Mending is a multifaceted practice. It has long-established roots spanning centuries of human productive effort. Today it is experiencing a revival as a result of grassroots innovation movements and initiatives which seek to foster repair, re-use, upcycling and other creative forms of waste prevention.
Whilst it may be argued that mending practices never went away for some (Bond et al. 2013; Hackney 2013), in recent decades they have largely been marginalised by more spectacular and conspicuous forms of contemporary consumption, leisure and/or domestic practice, as well as the widespread acceptance of product ‘disposability’ (Cooper 2005; van Nes 2010). Yet – and partly as a direct response to the phenomena of premature product obsolescence – an enthusiastic minority has remained committed to the political potential of mending as a critique of capitalist society (e.g. Fickey 2011; Maycroft 2009). Further, the persistence of austerity for many in the UK and beyond has necessitated for some households a return to ‘making do’ practices associated with historic periods of war and recession (Hall 2011; De Silvey 2012).
Mending is therefore a rich field of enquiry for both academics and activists, and one that deserves further investigation in relation to contemporary trends and socio-technical systems. MEND*RS seeks to contribute to the discussion through a workshop at the forthcoming conference on Product Lifetimes and the Environment (PLATE). The PLATE conference aims to review current research on how and why increased product lifetimes have become an important element in resource efficiency, waste reduction and low carbon strategies for sustainability. The need to prolong the usable lives of material objects as a means of reducing waste and conserving resources has been made explicit (Bulkeley and Gregson 2009; DEFRA 2011), and mending is a clear ally of this drive. This is not only because it employs human agency and ingenuity to divert objects back into the realm of use and value (Gregson et al. 2009; Parsons 2008; Lepawsky and Mather 2011), but because it simultaneously negates the need for further resource use in the production of a replacement.
The focus of this collaborative workshop is the production of mending cultures by individual and collective human and non-human agencies; in other words, shared practices oriented around prolonging the usable lives of material things, recognising the durability of both the object and the value(s) and meaning(s) associated with it. In conjunction with practitioners, activists, and thinkers from diverse disciplinary background we seek to explore the practices and knowledges at the heart of mending culture(s); the meanings created and drawn upon; how such a culture is – or could be – produced; and the most significant barriers to its long-term sustainability.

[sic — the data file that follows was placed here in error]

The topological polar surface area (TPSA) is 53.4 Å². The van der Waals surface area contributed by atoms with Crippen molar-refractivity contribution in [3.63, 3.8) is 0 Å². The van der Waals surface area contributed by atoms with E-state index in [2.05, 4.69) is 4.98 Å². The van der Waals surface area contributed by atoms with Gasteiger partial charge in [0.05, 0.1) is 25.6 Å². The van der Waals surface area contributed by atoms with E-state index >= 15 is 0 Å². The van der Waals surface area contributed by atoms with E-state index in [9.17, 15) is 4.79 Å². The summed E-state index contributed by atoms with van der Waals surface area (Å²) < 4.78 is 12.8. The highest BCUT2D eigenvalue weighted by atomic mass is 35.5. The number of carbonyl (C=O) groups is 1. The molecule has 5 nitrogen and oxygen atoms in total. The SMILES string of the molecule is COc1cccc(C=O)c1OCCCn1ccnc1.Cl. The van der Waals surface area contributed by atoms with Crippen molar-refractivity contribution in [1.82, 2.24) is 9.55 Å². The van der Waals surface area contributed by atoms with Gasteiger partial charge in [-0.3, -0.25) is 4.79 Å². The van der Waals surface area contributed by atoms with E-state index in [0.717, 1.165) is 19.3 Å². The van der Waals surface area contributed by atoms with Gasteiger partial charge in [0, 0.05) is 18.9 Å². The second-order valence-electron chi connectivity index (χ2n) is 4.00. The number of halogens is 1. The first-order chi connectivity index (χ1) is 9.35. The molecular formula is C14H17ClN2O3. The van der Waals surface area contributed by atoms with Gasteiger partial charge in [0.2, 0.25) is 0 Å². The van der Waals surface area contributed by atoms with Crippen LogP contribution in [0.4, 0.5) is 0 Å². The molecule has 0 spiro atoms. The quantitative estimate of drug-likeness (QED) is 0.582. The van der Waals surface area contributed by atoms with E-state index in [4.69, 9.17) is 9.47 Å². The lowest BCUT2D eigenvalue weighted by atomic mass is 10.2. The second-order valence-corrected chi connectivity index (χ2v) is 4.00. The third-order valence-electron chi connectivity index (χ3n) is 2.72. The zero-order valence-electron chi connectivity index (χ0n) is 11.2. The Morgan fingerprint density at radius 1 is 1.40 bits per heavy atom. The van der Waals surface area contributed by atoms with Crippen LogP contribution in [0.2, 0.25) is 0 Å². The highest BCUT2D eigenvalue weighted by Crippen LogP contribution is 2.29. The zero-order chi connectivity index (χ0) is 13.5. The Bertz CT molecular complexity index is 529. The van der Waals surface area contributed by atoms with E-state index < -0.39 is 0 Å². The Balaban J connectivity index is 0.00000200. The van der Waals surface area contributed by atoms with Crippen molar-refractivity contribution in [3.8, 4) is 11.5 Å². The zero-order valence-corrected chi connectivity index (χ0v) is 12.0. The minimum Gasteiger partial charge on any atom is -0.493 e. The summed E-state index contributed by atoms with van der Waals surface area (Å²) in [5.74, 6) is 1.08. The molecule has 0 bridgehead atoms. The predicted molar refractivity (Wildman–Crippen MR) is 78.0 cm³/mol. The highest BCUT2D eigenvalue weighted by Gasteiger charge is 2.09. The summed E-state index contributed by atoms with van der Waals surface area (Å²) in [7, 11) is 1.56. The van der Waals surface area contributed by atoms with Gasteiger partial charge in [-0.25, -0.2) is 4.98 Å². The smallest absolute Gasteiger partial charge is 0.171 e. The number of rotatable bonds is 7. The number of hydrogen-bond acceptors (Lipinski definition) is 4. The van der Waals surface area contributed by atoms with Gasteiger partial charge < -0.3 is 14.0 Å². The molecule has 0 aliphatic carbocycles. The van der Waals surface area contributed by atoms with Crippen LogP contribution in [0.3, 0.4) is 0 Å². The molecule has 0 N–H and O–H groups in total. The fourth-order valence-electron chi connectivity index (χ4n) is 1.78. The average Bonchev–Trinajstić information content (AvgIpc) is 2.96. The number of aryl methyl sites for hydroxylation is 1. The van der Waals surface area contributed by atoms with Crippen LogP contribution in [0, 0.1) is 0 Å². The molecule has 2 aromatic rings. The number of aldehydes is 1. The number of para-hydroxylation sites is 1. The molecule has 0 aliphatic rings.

We are interested in discussion that touches on any of the following:
- The role of ‘deep’ engagement with material objects, as facilitated by mending, in awakening human sensitivity to the situatedness of consumption in environments which necessarily must absorb its impacts (e.g. Brook 2012);
- Repair as a mechanism for achieving novelty through production rather than consumption, i.e. that idea that what is needed is effort to make new relationships with things rather than making new things (Gill and Lopes 2011);
- Maintenance and repair as a vital source of improvement, variation, customization, improvisation and innovation (Graham & Thrift, 2007)
- Cultures and socialities of repair as facilitators of increased human wellbeing, self-esteem and self-efficacy associated with the pleasure of competence (Crawford 2010; Gauntlett 2011; Hackney 2013);
- The human/non-human/material configurations and spatial locations/arrangements conducive to the emergence and sustainability of mending culture;
- Conceptualisations of waste vis-à-vis repair: how do we conceptualise waste and our role in its production; and how might this be mobilised in support of mending culture(s)?
- How different ways of engaging with mending as ‘alternative’ consumption speak to the interests of different population segments, such as anti-capitalist disengagement from the market, or a means of achieving distinction in style and practices in a homogenised material culture.
- The temporalities of a sustainable mending culture: how to contest the anachronism associated with some kinds of mending practice and, instead, draw positively from historic practices.
- The new DIY trend: how mending can be considered a focus for distributed production systems (e.g. FabLab, Techshop) and the wider impact of these systems on the environmental implications of production (Troxler 2013).
- Grassroots innovation for mending and repair: what kinds of windows of opportunities are there for scaling-up and what barriers may be encountered?
In order to facilitate close collaboration, a limited number of applicants will be selected for participation in the workshop. Candidates are invited to apply via the submission of a 1,000 to 1,500 word position statement outlining their vision, ideas or experiences in relation to one topic from the above list.
Please email your position statement to firstname.lastname@example.org by 17th December 2014. Accepted submissions will be confirmed by 19th January 2015. The proposal for this workshop will be submitted to the PLATE conference organisers by 16th February 2015, including the list of participants and topics of discussions.
Jonnet Middleton, Lancaster University
Giuseppe Salvia, Nottingham Trent University
Rebecca Collins, University of Chester
Blanca Callén, Open University of Catalonia